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Milan travel tips
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19 travel tips to follow while visiting Milan

No tipping! Free museum days! No cappuccinos after noon! Learn this and more on our list of basic travel tips for Milan.

Anna Rahmanan
Written by
Anna Rahmanan
Liz Humphreys

Milan is a marvellous city, objectively one of Europe’s stylish and a city that positively demands an aperitivo at the city’s best bars before shopping until you can shop no more. There are lots of things to do here, but there is much more to Milan than reveals itself on the surface. You’re going to have to behave as the locals do to uncover it, so embrace your inner spy and follow our straightforward travel tips to marvellous Milan. Yes, you will have to look the part.  

Travel tips for first-time Milan visitors

No need to leave extra
Photograph: Courtesy CC/Wikimedia Commons/Benreis

1. No need to leave extra

If you don’t want to look like a clueless tourist, don’t worry about adding any tip onto your meals. Hourly wages for servers are higher than in the U.S., so gratuities are not expected – giving you more dough to use for things like that extra Aperol spritz.

Consider avoiding August
Photograph: Courtesy CC/Flickr/An Mai

2. Consider avoiding August

Milan can be extremely (and sometimes unbearably) hot in August. Plus, this is when many Milanese take their coastal vacations, so many shops and restaurants shut down for the month. If you can avoid making an August visit, it might be better to come at another time when temps are more pleasant and everywhere you want to go is open.

Plan ahead to see Leonardo

3. Plan ahead to see Leonardo

If getting a glimpse of Leonardo da Vinci’s The Last Supper is on your list but you haven’t made reservations months in advance, all hope is not lost. Even if online reservations show no tickets are available, try calling the ticket hotline, as some are kept aside for phone callers. Another option is to book a guided Milan tour that also includes a visit to the painting, these are sometimes more likely to have spots left.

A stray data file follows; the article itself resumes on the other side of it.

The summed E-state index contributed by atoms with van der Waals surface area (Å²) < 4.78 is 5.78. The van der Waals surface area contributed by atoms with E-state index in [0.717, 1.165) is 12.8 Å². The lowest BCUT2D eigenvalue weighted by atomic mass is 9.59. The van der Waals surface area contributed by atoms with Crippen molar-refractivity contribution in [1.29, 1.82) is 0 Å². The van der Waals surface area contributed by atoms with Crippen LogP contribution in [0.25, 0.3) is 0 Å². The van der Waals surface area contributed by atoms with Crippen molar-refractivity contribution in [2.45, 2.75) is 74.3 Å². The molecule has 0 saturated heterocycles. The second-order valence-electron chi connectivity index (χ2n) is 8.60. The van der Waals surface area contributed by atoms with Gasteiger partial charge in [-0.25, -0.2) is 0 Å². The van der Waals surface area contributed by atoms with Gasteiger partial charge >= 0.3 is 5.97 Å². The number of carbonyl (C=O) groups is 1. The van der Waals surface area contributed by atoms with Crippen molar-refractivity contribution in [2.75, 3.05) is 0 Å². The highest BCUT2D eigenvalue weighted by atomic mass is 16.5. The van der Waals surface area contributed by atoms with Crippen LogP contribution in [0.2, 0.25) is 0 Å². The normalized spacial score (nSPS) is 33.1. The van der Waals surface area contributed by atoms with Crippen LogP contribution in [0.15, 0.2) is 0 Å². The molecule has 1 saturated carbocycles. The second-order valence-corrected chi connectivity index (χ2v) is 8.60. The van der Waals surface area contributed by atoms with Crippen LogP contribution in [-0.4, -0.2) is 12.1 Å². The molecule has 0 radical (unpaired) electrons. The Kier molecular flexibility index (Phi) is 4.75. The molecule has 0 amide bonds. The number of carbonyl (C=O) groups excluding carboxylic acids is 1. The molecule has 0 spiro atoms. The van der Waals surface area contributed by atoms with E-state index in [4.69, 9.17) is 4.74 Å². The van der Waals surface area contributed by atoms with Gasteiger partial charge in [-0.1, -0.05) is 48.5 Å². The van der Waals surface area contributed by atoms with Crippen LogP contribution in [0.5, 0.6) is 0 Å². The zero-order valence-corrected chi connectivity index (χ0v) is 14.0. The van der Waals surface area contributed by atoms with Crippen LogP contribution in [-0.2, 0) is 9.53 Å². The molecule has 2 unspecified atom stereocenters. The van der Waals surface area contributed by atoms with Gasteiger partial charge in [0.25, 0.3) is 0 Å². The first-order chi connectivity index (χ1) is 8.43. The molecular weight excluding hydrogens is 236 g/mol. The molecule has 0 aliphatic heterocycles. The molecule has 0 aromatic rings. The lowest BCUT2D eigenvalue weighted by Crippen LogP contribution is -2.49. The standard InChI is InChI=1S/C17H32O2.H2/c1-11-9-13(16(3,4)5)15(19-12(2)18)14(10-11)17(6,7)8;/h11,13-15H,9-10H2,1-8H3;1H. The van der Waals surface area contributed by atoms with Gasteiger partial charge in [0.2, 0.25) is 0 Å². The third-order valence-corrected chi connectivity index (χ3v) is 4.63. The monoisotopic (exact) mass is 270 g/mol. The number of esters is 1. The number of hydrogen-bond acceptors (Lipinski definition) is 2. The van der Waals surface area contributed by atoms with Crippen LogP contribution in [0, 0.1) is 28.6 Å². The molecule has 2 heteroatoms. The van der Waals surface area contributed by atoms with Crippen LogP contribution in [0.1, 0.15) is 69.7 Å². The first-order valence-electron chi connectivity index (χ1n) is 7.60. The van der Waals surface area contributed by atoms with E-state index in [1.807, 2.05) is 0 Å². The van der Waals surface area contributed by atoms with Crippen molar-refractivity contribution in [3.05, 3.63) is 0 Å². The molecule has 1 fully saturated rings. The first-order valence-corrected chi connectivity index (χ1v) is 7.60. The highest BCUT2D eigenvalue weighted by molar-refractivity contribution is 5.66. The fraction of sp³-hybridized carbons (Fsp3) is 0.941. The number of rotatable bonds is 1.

Travel by tram
Photograph: Courtesy CC/Flickr/Bert Kaufmann

4. Travel by tram

Though many of Milan’s trams have been modernised, for a unique experience, the ATMosfera lets you ride a 1930s tram on a sightseeing trip through the city while enjoying a multicourse dinner with wine. It’s a very romantic way to catch a glimpse of Milan’s past inside while peering at the city's present right outside the windows.

Never order a cappuccino after lunch

5. Never order a cappuccino after lunch

Italians are convinced that drinking anything with milk after the morning will hamper digestion. So, to blend in, be sure to order that cappuccino (or other coffee drinks with milk, see below for more on that) only before 11am, or risk looking like a foreign fool.

Enjoy an aperitivo
Photograph: Courtesy CC/Flickr/Luca Volpi

6. Enjoy an aperitivo

No visit to Milan is complete without partaking in the pre-dinner (or instead-of-dinner) tradition of aperitivo: basically, cocktails served with all manner of free nibbles, often a buffet with enough food to constitute a meal. Though the Navigli neighbourhood is home to many bars offering aperitivo, you’ll find it served throughout the city – so go ahead, sample a few different kinds.

Head away from the Duomo at night
Photograph: Courtesy CC/Flickr/Harmishhk

7. Head away from the Duomo at night

Though several of the major sights you’ll want to see will be around the Duomo area, for a cooler nightlife experience, venture out to some of the more local haunts in such neighbourhoods as Isola, Porta Venezia or Navigli. You’ll get away from some of the tourists, save money and likely have more fun.

…and even during the day

8. …and even during the day

After exploring the Duomo, the Galleria and La Scala, take a bus or tram out to some of the farther reaches of Milan for truly unique museums that never feel as crowded as the centre city attractions. Fondazione Prada, Pirelli HangarBicocca and MUDEC are all housed in interesting buildings and feature both permanent and rotating exhibitions well worth your time.

Watch out for Salone
Photograph: Courtesy CC/Flickr/Carole Mariani

9. Watch out for Salone

Though arriving during the Milan Furniture Fair, called Salone del Mobile – which runs for six days in mid-April – can be super fun as there are loads of parties and events happening, the city becomes super crowded and expensive. Hotels jack up their prices to stratospheric levels and get booked up months in advance. Ditto during Milan Fashion Week. Unless you’re a diehard furniture design fan, it may be a better idea to visit at a time when the city’s a bit more relaxed.

Visit museums for free
Photograph: Courtesy CC/Wikimedia Commons/Joyofmuseums

10. Visit museums for free